Origin of Ikebana may be traced back to Antiquity where ever-green trees such as sakaki were considered as God's dwelling place. And in some primitive folklore religion, trees and flowers were dedicated to dead persons for the purpose of comforting their soul. After the introduction of Buddhism in Japan ( around A.D.680 ) customs of dedicating trees and flowers at the alter has gradually developed and in Heian era (794-1185) style of Ikebana as an objective of appreciation or enjoyment was established.

With my mother, through  the study of  flowers and sensitized by the Japanese thought, I gently learned Ikebana.


In Muromachi era (1338-1573), thanks to the national policy of art promotion taken by successive Shoguns including famous Yoshimitsu Ashikaga, cultural activities such as nogaku and tea ceremony became popular. As a part of these activities, a new architectural style of Shoinzukuri appeared in this era.

Shoinzukuri house is the origin of contemporary Japanese houses, ,having a room with an alcove, shelves and a study room. Flowers were mainly displayed at the fixed place of the alcove, instead of the so far used movable place of wooden plate or desks. Flowers at the alcove urged the birth of the oldest style of flower arrangement Tatebana (flower erecting).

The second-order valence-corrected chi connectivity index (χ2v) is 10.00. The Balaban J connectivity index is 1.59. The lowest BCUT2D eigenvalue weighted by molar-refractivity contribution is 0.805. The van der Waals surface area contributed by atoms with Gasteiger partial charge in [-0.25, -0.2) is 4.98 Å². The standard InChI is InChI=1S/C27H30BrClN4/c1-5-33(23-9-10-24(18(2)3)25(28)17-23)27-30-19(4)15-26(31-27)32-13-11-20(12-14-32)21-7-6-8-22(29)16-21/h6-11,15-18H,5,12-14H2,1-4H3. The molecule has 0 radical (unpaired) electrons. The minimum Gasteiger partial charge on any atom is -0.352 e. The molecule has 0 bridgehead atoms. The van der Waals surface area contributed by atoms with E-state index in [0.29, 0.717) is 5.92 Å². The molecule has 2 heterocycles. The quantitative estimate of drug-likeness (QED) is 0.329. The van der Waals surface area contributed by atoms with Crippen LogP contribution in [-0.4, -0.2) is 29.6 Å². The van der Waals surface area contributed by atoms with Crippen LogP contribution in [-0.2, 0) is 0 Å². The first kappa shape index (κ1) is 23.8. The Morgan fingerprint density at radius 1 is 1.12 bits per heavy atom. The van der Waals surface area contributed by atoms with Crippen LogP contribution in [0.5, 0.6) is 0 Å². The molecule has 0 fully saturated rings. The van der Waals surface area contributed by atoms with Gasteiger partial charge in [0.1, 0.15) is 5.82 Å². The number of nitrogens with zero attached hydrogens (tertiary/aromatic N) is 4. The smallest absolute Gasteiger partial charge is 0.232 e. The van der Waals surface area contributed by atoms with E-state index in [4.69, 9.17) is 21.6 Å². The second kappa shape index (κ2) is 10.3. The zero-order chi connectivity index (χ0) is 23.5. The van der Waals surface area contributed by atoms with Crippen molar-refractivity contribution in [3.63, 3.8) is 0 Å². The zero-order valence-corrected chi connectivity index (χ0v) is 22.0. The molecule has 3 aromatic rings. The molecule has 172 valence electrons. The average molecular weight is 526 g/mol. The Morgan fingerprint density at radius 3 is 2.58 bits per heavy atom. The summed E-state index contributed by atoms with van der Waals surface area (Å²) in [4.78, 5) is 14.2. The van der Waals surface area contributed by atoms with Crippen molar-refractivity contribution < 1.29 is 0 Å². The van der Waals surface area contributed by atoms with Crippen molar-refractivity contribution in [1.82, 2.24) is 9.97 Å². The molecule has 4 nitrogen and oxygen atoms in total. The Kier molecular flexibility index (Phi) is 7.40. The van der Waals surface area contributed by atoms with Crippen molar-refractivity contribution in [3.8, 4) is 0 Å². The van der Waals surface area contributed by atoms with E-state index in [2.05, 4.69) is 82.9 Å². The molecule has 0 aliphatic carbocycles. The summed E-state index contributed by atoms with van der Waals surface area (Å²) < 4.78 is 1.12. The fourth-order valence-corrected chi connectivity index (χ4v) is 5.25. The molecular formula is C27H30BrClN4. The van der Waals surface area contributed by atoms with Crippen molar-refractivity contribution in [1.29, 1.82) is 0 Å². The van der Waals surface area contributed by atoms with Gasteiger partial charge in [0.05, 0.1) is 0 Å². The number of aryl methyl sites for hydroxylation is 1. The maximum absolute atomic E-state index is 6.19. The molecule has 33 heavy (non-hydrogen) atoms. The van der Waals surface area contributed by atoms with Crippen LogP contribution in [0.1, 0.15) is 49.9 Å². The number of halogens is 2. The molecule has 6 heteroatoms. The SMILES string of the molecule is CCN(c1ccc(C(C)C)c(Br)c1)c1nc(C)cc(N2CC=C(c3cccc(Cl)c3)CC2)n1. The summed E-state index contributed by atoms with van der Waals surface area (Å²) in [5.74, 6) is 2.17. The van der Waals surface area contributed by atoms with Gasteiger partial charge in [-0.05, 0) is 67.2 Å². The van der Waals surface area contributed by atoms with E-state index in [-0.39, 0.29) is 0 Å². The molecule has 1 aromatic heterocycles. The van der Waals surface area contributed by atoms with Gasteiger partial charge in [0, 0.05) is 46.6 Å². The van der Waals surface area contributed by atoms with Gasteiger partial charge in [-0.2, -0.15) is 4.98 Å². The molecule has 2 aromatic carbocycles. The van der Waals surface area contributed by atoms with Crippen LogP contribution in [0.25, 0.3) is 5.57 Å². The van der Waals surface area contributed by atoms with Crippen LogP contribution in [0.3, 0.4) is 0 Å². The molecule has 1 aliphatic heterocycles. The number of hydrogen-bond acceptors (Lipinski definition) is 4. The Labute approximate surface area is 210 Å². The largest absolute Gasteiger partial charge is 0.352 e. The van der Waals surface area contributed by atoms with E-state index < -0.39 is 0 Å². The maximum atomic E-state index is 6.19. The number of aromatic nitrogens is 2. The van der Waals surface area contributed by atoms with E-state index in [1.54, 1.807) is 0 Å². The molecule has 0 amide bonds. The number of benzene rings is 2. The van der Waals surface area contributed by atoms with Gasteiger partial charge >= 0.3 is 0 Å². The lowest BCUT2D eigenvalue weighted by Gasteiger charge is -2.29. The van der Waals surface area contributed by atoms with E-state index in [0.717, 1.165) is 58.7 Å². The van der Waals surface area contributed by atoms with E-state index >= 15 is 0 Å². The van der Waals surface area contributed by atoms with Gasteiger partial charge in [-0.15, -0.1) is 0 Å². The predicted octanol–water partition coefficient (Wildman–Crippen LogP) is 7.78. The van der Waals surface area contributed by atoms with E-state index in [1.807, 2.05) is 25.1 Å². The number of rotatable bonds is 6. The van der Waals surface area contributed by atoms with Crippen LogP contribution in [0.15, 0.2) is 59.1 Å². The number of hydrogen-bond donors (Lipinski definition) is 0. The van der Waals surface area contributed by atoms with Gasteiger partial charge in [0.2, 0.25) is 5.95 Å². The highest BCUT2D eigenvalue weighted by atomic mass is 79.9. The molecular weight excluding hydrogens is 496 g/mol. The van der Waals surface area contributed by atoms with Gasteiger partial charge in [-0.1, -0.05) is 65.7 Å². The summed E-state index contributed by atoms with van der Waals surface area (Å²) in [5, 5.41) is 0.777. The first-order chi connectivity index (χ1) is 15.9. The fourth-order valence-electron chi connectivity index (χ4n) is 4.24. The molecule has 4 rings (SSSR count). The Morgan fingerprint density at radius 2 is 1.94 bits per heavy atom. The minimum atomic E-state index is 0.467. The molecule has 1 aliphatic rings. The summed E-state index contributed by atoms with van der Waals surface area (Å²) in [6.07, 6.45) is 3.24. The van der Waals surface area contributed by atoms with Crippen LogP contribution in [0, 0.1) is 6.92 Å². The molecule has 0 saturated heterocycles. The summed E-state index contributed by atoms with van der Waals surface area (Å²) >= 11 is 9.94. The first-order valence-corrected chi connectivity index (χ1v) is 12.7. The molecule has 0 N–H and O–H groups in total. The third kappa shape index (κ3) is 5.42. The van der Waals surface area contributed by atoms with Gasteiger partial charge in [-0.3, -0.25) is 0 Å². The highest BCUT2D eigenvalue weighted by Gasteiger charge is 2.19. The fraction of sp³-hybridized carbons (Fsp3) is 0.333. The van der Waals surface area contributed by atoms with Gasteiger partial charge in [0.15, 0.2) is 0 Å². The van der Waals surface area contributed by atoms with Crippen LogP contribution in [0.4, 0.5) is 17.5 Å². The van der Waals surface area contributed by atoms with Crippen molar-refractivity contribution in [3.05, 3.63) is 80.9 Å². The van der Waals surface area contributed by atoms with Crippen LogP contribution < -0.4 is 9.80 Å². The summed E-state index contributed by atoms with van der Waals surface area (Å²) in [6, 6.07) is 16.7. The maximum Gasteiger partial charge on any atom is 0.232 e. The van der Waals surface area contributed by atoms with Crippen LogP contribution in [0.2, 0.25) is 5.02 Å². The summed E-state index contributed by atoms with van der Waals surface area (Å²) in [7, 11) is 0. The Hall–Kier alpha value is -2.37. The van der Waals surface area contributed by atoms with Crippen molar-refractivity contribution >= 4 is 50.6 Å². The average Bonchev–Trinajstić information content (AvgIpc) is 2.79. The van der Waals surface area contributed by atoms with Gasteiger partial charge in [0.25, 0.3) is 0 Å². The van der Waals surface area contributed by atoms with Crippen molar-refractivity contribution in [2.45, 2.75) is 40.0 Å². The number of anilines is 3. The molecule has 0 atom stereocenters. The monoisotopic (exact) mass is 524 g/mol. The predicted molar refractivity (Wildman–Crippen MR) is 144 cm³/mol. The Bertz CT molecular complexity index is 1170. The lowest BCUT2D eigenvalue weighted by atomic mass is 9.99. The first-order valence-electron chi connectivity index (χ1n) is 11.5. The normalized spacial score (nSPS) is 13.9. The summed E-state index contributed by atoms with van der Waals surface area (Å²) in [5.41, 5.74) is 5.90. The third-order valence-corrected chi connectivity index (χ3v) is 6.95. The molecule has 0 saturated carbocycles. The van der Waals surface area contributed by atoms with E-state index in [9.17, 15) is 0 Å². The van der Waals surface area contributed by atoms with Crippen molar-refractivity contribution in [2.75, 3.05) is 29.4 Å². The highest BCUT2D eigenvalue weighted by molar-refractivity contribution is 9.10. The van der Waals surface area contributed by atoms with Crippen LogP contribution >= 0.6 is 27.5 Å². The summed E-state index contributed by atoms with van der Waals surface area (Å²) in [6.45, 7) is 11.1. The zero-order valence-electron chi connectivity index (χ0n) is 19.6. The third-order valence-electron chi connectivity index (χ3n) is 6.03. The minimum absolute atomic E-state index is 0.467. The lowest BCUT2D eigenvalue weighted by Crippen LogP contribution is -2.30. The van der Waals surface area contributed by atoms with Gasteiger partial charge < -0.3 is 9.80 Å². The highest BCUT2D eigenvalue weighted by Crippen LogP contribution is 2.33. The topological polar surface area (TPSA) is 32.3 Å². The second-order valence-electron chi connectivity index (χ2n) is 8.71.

When I was a teenager, I had a great passion for Rodin and even more for Camille Claudel which was my egery. 

His  brother, Paul,  was also an example, with his manner. Paul Claudel is named ambassador in Tokyo . The writer is durably marked by the art and  spirituality of this country.  Today he still is an emblematic figure of the history of the French Japanese relationships.

Tatebana matured in Azuchi-Momoyama era (1573-1600). On the other hand Nageire (throw-in) emerged in this era. Flowers at the tea ceremony was also arranged in this manner. In Edo era (1603-1867), Tatebana was at its peak and the style became sophisticated further. However, the simple Nageire was  more popular among the people. A certain degree of formality was also required even for Nageire, to be decorated at an alcove. Thus intermediate style of Tatebana and Nageire emerged and its style was established in the latter part of Edo era. This style of flower arrangement, currently called Ikebana or Kakubana, possessing formality together with simplicity became very popular and gave birth to various schools.


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